The mission agency with which I served has a very laudable vision of seeing the churches planted by its missionaries around the world become actively engaged in the global missionary enterprise. The tagline used to describe this vision is “From everywhere to everywhere.” And while it sounds exciting, I encountered a conceptual roadblock when trying to promote the idea in the countries where I served. It had to do with the perceived meanings of the words “Missions” and “missionary”.
It is hard to believe that a mere word can be an impediment to people’s thinking but that really is the case. Let me explain.
It has become very difficult for people in countries where the North-American church has exerted a significant evangelistic effort for people to think of a “missionary” in any terms other than a white English-speaking foreigner. They simply do not see themselves when they hear the word “missionary.”
- For some, “Missions” has come to mean schools, hospitals, community development, and foreign money. To fledgling churches in those countries, “Missions” means “We receive. You send.”
- In our own minds we think of “Missions” as something God has left up to us, and it’s up to us to figure out how to “finish the task” – either before the Lord comes back, or so that He will come back. “Missions” is our burden – our “white man’s burden,” to borrow a phrase from Rudyard Kipling.
- We think of “Missions” as just one of many things the church does, and we have gone to work on the project with a will and determination. Of all the peoples of the world, we are the ones with the means, the know-how, and the vision.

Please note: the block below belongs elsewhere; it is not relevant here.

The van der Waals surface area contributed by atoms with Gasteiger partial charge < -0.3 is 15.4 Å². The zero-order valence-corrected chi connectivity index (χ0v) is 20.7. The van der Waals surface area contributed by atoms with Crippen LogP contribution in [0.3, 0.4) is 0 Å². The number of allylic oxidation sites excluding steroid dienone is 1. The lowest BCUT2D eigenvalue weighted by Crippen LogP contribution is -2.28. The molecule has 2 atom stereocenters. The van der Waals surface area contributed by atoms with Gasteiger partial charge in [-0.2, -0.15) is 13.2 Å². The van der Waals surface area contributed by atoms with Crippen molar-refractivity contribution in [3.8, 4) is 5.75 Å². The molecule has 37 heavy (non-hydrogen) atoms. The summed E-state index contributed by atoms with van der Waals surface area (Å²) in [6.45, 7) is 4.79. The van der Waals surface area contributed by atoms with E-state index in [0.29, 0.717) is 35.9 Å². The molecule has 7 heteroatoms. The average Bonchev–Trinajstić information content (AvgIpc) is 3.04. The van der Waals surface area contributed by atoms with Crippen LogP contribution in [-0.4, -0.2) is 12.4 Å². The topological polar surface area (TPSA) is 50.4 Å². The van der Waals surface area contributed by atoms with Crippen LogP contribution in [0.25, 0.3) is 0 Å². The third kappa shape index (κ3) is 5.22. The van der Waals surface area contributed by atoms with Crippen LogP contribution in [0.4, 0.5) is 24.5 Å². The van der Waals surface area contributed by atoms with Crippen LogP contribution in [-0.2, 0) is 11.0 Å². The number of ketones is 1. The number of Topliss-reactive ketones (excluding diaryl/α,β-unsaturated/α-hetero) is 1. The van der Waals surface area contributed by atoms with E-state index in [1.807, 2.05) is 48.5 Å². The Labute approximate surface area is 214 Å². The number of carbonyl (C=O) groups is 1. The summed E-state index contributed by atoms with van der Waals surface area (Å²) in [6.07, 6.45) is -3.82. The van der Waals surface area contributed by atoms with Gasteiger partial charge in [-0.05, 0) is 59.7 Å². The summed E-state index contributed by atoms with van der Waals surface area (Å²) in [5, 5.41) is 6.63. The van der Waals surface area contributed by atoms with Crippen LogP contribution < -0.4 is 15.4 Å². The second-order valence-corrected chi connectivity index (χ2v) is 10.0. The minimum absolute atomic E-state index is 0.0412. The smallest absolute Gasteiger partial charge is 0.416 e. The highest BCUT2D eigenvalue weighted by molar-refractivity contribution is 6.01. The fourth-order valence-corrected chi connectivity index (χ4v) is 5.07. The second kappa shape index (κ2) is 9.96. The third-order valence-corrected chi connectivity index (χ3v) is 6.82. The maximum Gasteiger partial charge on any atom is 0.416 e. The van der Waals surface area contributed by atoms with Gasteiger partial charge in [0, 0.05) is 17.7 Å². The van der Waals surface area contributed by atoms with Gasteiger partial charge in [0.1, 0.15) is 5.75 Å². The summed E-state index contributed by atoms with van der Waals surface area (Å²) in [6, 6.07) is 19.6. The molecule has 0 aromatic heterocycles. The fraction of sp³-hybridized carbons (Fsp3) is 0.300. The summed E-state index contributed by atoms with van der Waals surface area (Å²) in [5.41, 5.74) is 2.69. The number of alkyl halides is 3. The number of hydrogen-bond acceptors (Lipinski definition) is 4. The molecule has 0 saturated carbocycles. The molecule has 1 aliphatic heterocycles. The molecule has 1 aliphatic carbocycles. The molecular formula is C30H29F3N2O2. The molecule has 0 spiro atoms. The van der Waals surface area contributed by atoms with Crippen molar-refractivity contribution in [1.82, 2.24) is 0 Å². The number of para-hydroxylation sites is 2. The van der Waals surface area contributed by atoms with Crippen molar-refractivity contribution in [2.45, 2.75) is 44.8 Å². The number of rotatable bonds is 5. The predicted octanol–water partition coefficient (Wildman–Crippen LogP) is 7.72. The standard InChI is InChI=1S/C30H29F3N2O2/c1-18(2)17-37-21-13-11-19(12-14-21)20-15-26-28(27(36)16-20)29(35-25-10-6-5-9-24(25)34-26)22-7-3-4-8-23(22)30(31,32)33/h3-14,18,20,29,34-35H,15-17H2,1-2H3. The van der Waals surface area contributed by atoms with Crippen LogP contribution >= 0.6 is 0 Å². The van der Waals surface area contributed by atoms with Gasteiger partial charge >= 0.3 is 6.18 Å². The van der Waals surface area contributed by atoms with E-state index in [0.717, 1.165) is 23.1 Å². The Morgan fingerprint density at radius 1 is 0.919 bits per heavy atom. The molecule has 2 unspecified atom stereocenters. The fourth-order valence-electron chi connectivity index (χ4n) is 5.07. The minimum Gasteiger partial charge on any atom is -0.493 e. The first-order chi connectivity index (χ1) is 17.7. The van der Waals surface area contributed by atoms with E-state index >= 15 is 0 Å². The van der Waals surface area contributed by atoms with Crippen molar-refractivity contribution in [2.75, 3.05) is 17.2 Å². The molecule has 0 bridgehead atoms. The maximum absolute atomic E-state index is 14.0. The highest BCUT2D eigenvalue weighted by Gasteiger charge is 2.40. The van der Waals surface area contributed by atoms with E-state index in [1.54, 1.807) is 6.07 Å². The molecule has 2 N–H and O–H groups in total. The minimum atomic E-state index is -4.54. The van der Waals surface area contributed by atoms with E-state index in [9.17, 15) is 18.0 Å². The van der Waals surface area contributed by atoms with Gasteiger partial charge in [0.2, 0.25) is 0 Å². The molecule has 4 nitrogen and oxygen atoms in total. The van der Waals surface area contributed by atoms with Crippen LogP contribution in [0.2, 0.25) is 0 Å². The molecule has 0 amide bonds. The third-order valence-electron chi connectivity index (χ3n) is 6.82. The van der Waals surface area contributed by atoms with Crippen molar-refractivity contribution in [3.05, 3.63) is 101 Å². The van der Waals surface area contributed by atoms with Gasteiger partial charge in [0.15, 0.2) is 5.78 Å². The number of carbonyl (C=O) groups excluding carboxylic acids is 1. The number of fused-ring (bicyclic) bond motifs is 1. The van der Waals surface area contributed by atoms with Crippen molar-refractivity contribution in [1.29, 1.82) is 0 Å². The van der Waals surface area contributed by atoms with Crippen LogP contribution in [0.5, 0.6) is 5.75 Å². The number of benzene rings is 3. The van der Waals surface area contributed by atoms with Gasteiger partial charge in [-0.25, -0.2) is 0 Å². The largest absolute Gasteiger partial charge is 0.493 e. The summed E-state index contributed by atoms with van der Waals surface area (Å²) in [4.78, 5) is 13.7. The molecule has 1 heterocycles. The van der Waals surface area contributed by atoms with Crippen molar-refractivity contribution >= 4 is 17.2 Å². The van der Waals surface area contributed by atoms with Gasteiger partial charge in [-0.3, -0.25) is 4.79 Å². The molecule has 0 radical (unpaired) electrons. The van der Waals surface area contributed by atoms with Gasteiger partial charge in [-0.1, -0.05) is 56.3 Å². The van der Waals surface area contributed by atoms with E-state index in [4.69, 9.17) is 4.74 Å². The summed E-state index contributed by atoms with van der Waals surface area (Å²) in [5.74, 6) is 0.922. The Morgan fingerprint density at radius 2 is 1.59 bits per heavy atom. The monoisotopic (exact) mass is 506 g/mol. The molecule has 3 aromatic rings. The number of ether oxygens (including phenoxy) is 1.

- We’ve turned Missions into a science (missiology). We’ve created corporations (mission agencies) to see that the job gets done in the most efficient way possible. We’ve entrusted the brunt of the task to a few heroes among us (the missionaries). Of course “ordinary Christians” have a role to play: they can pray, write to the missionaries, give to mission projects, and even go on workteams.
Essentially, the common view is that “Missions” is the task of the church, particularly the American church. But it is only one of its many tasks. It takes place far away. It is carried out by a specialized subset of Christians (I’ve often heard them called “God’s choicest servants) who are paid to do the task, and it costs a lot of money.
Sound cynical? I apologize.
But I have stumbled on to an expression that might help us set aside these clichés and come much closer to the heart of a Biblical understanding of God’s mission in the world He created. That expression is Missio Dei. Yes, it’s a Latin expression, but the concept it represents is not difficult to understand.
- Missio means “to send with a purpose”. A more colorful word for it, and one that we use in daily life, is to fetch – “to go after something and bring it back.”
- Dei tells us whose Missio it is. It is God’s Missio, from beginning to end.
- Missio Dei It is nothing more than God’s fetching.
Now here’s the important part: It is not the Church’s Missio. God did not entrust it to us. He called us to join him in it. It is God’s Missio, and the Church is only one agent of it. There are many agents of God’s Missio. Take for example the story of Jonah. He was sent (Missio) to Nineveh but discovered he was not alone. Along the way he met God’s storm, God’s fish, God’s gourde vine, God’s cutter-worm, and God’s scorching wind. Every one of those were sent at exactly the right moment as agents of God’s Missio, which was not only to bring Nineveh to repentance, but also to bring repentance to Jonah, his wayward prophet.
Next up: Missio Dei: The Sendingness Of God